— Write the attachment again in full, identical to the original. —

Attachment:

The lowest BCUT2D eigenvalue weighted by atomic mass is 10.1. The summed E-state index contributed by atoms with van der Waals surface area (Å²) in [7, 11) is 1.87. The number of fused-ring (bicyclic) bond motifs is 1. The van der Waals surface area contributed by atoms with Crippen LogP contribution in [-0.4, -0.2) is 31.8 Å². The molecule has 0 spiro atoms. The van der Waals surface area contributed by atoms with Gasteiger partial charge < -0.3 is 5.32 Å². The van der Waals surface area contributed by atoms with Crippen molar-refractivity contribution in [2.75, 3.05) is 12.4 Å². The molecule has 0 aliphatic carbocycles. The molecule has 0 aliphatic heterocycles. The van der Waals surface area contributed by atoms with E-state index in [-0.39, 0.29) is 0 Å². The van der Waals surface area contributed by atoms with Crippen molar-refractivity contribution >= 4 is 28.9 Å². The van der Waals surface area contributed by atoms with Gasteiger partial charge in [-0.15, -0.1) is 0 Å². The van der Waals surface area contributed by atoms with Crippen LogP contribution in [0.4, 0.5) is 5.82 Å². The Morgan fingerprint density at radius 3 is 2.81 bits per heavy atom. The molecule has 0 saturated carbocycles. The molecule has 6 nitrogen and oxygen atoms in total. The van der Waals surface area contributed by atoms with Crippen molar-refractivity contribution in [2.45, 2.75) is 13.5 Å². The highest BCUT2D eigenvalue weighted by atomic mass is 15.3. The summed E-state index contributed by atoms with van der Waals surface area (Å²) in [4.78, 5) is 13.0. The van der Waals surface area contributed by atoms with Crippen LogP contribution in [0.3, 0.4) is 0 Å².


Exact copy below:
The lowest BCUT2D eigenvalue weighted by atomic mass is 10.1. The summed E-state index contributed by atoms with van der Waals surface area (Å²) in [7, 11) is 1.87. The number of fused-ring (bicyclic) bond motifs is 1. The van der Waals surface area contributed by atoms with Crippen LogP contribution in [-0.4, -0.2) is 31.8 Å². The molecule has 0 spiro atoms. The van der Waals surface area contributed by atoms with Gasteiger partial charge < -0.3 is 5.32 Å². The van der Waals surface area contributed by atoms with Crippen molar-refractivity contribution in [2.75, 3.05) is 12.4 Å². The molecule has 0 aliphatic carbocycles. The molecule has 0 aliphatic heterocycles. The van der Waals surface area contributed by atoms with E-state index in [-0.39, 0.29) is 0 Å². The van der Waals surface area contributed by atoms with Crippen molar-refractivity contribution >= 4 is 28.9 Å². The van der Waals surface area contributed by atoms with Gasteiger partial charge in [-0.15, -0.1) is 0 Å². The van der Waals surface area contributed by atoms with Crippen LogP contribution in [0.4, 0.5) is 5.82 Å². The Morgan fingerprint density at radius 3 is 2.81 bits per heavy atom. The molecule has 0 saturated carbocycles. The molecule has 6 nitrogen and oxygen atoms in total. The van der Waals surface area contributed by atoms with Crippen molar-refractivity contribution in [2.45, 2.75) is 13.5 Å². The highest BCUT2D eigenvalue weighted by atomic mass is 15.3. The summed E-state index contributed by atoms with van der Waals surface area (Å²) in [4.78, 5) is 13.0. The van der Waals surface area contributed by atoms with Crippen LogP contribution in [0.3, 0.4) is 0 Å².